3 female athletes for more reality on Instagram

Enough of the illusory world of Insta
3 female athletes show what they really look like after exercise

Forget the likes — real sweats feel so much better than a cute selfie at the gym. These 3 athletes explain why

Be honest: Does your workout count if you’re not red in the face and sweating afterwards? When it comes to Instagram, apparently only then. True to the motto: only happened if you’re also on Instagram, fitness influencers post false ideals. Her selfies teach us that we should look just as perfect after training as before. That the hairstyle stays in place, no matter how many burpees you do. And that the mascara is free of beads of sweat. Who please still looks like this after a long run or a grueling gym session? At least not us.


Sport is not about looking good during and after. A workout should empower you, strengthen you not only physically but also mentally. Women’s Health spoke to three women who train not to please, but for their own positive mental and physical well-being, sweat and all.


Yanar Alcayat

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Yanar Alkayat reviews women’s health products, works as a personal trainer, and is a huge fan of CrossFit. She knows firsthand that the fitness industry is riddled with “cliche aesthetics for women” and the role algorithms play in it. “Anyone who doesn’t participate has to work harder to show another side,” she says. The training itself and her personal goals are always above social media expectations for Yanar. She believes that she has made her grow stronger physically and mentally than she could have if she had selected her workouts for her Instagram.


“Instagram workouts that do not reflect reality suggest that change can be achieved without any effort,” Yanar tells us in the interview and continues: “Depending on the goals you are after and the type of physical conditioning you do, it can actually be difficult. worked. It takes effort, discipline and long-term commitment,” he says. Yanar also emphasizes that fitness is much more than looks. “Part of the joy of training is discovering how incredibly flexible your body is. Whether dancing or on the weight bench. Discovering the limits of your mental capacity is incredibly motivating. I am so proud when I set a new record or reach a goal that I previously thought was out of reach. It lifts my spirits for the rest of the day, or even the week!”


Yanar’s conclusion: “When sport is about dressing in the latest fashions, you’re missing out on the power of movement and the dedication that improves you and moves you forward.”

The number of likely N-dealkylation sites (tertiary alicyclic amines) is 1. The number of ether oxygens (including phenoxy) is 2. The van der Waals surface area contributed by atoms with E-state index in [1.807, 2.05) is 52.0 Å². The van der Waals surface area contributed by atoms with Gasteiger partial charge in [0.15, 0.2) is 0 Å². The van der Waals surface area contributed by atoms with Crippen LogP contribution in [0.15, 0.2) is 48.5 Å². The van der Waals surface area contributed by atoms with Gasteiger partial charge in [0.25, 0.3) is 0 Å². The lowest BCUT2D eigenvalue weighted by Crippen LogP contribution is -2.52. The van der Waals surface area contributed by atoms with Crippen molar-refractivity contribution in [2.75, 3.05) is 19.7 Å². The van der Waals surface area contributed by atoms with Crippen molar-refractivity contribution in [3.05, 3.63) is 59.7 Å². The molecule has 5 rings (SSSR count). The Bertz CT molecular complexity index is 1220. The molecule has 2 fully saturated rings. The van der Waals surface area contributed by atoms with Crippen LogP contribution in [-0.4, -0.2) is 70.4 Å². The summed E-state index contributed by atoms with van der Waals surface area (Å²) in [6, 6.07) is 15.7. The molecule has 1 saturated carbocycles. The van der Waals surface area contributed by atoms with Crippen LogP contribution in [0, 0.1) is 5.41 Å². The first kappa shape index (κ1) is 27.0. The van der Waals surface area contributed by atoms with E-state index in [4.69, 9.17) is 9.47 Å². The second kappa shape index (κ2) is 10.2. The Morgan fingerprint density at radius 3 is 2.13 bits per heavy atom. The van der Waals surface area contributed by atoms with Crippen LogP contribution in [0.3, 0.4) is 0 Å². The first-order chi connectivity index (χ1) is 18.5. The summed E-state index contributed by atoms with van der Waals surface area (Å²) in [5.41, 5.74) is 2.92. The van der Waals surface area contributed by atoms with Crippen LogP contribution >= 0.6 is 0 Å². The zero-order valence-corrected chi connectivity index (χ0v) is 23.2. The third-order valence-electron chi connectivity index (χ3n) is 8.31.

azeline martino

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asics

Professional runner and athlete Azeline Martino admits that she is often embarrassed to show what she really looks like during a competition. Because she fears the judgment of others. “Even though I hold back, I try to be less expressive during the competition,” she says. “Part of that is due to this ‘wrong’ image: the perfect athlete, who doesn’t sweat, who looks perfect and is always smiling,” she says. “The truth is that sometimes I vomit, make faces, cry or sigh. But in general, the movement helps me get up and mentally stronger.”


The positive effects of exercise on the body and mind have been proven. A ASICS Mood Study has shown that the more we move, the better our state of mind. Appearance doesn’t matter. Forget story responses with llama emojis. Real sweating feels so much better! Azeline believes that as an ASICS ambassador, she has a responsibility to share realistic content. ASICS stands for ‘Anima Sana In Corpore Sano’, or ‘a healthy mind in a healthy body’, and is focused on supporting the power of movement for positive mental health. “I try to share only realistic impressions of my everyday life and I share my whole life as a woman and an athlete… all without filters, even my tears,” says Azeline.



Natalie Morris

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asics

Whether she’s lifting weights in the gym, doing high-intensity sprints or competing with her netball team, Natalie Morris knows what it’s like to work up a sweat. “Women have always struggled with unattainable and unrealistic beauty standards, and the same goes for fitness,” she says.


“These norms fuel the belief that we can’t look sweaty or exhausted or show that we’re working hard, or that we have real bodies that move and shake when we exercise.” Trying to filter workouts for Instagram and focus on aesthetics can be “very limiting,” according to Natalie. “For me, one of the most important benefits of exercise is the mindfulness that comes with it,” says Natalie. “When I’m totally engrossed in a netball workout or really pushing my body with running or heavy weights, there’s no room in my brain to think about email or how many clothes I have left to wash. Not even long after the training”.


For Natalie, fully committing to a real workout is the best way to get the most out of her workout. “For me, sport is the most beautiful escape from stressful everyday life, which demands so much from all of us and rarely allows us to switch off.”



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